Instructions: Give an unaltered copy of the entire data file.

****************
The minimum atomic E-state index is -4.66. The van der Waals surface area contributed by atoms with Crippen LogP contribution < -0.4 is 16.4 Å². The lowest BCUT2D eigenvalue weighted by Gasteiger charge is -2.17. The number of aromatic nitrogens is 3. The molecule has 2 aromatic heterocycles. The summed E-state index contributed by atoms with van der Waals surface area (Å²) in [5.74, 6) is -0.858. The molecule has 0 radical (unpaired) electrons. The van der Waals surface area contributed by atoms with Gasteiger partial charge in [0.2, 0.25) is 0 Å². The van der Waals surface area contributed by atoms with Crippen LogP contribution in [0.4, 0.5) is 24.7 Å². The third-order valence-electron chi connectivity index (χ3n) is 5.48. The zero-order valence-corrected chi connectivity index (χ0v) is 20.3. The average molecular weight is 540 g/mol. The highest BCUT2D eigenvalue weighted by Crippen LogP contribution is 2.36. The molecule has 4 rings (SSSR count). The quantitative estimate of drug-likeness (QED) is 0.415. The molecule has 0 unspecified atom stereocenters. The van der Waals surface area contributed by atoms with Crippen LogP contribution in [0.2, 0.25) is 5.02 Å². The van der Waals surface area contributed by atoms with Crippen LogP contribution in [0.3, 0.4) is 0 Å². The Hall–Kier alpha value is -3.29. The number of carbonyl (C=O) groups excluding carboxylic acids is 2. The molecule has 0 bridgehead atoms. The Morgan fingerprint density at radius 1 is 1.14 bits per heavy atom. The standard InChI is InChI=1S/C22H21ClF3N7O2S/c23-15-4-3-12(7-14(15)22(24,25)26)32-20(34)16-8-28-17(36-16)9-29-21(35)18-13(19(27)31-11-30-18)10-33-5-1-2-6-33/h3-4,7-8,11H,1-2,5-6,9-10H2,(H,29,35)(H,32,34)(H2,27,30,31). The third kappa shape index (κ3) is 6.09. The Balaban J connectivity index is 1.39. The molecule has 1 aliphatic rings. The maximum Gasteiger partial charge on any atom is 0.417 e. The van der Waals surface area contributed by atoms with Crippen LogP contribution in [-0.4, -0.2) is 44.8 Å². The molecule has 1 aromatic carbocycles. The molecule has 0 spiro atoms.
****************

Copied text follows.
The minimum atomic E-state index is -4.66. The van der Waals surface area contributed by atoms with Crippen LogP contribution < -0.4 is 16.4 Å². The lowest BCUT2D eigenvalue weighted by Gasteiger charge is -2.17. The number of aromatic nitrogens is 3. The molecule has 2 aromatic heterocycles. The summed E-state index contributed by atoms with van der Waals surface area (Å²) in [5.74, 6) is -0.858. The molecule has 0 radical (unpaired) electrons. The van der Waals surface area contributed by atoms with Gasteiger partial charge in [0.2, 0.25) is 0 Å². The van der Waals surface area contributed by atoms with Crippen LogP contribution in [0.4, 0.5) is 24.7 Å². The third-order valence-electron chi connectivity index (χ3n) is 5.48. The zero-order valence-corrected chi connectivity index (χ0v) is 20.3. The average molecular weight is 540 g/mol. The highest BCUT2D eigenvalue weighted by Crippen LogP contribution is 2.36. The molecule has 4 rings (SSSR count). The quantitative estimate of drug-likeness (QED) is 0.415. The molecule has 0 unspecified atom stereocenters. The van der Waals surface area contributed by atoms with Crippen LogP contribution in [0.2, 0.25) is 5.02 Å². The van der Waals surface area contributed by atoms with Crippen LogP contribution in [0.3, 0.4) is 0 Å². The Hall–Kier alpha value is -3.29. The number of carbonyl (C=O) groups excluding carboxylic acids is 2. The molecule has 0 bridgehead atoms. The Morgan fingerprint density at radius 1 is 1.14 bits per heavy atom. The standard InChI is InChI=1S/C22H21ClF3N7O2S/c23-15-4-3-12(7-14(15)22(24,25)26)32-20(34)16-8-28-17(36-16)9-29-21(35)18-13(19(27)31-11-30-18)10-33-5-1-2-6-33/h3-4,7-8,11H,1-2,5-6,9-10H2,(H,29,35)(H,32,34)(H2,27,30,31). The third kappa shape index (κ3) is 6.09. The Balaban J connectivity index is 1.39. The molecule has 1 aliphatic rings. The maximum Gasteiger partial charge on any atom is 0.417 e. The van der Waals surface area contributed by atoms with Crippen LogP contribution in [-0.4, -0.2) is 44.8 Å². The molecule has 1 aromatic carbocycles. The molecule has 0 spiro atoms.